Irish regulators this week won a court order to place Quinn Insurance Ltd. under administration, a form of bankruptcy protection.
John Hennessy, a lawyer representing the Financial Regulator, told a court that the agency believed Quinn Insurance had breached its solvency ratios and there were concerns whether the company could meet its liabilities to policyholders.
Justice John Cooke appointed Paul McCann and Michael Ateer of the accounting firm Grant Thornton as joint administrators.
The Financial Regulator said the move “will allow the firm to remain open for business, to continue to be run as a going concern under different management and to put the business on a sound commercial and financial footing.”
Quinn Group, the parent company, said it was “deeply disappointing in the context of the continued profitability of the group which is currently in excess of euro20 million per month.”
Separately, the Financial Regulator ordered Quinn Insurance to cease writing new business in the United Kingdom, where it was losing money.
These actions do not apply to Quinn Life, a separate company, the agency said.
The companies were founded by Irish billionaire Sean Quinn, and were once among the fastest growing businesses in the country.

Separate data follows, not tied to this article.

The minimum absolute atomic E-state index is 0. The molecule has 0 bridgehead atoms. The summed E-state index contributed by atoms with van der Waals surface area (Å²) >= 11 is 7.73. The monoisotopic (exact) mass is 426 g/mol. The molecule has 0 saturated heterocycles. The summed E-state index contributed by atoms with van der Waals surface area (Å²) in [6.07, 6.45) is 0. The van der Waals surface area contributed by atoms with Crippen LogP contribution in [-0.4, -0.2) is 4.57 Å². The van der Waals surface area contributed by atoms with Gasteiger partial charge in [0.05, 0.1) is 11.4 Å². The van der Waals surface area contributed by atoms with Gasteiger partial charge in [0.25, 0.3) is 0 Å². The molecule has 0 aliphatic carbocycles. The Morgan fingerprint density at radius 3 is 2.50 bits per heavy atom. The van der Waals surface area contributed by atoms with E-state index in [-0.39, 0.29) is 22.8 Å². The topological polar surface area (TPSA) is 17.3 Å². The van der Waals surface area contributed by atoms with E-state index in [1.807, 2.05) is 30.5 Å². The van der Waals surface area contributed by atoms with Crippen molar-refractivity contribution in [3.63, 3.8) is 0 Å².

The Financial Regulator said Quinn Insurance had gone from a position of having assets of euro200 million ($269.64 million) more than liabilities to having liabilities euro200 million greater than assets.
“The Regulator has seen fit to take this action in the context of a perceived depreciation of the underlying assets of Quinn Insurance Ltd.,” Quinn Group’s statement said.
“We feel that this issue could have been resolved to the benefit of all in a relatively short space of time and we will be working with the Regulator and the provisional administrators to resolve all outstanding matters.”
Quinn Insurance Ltd. reported a pretax profit of euro83.5 million in 2008, compared to a loss of euro425 million a year earlier, the Independent reported.
Sean Quinn’s privately owned Quinn Group has interests in construction, chemicals, energy, health care, hotels and plastics.
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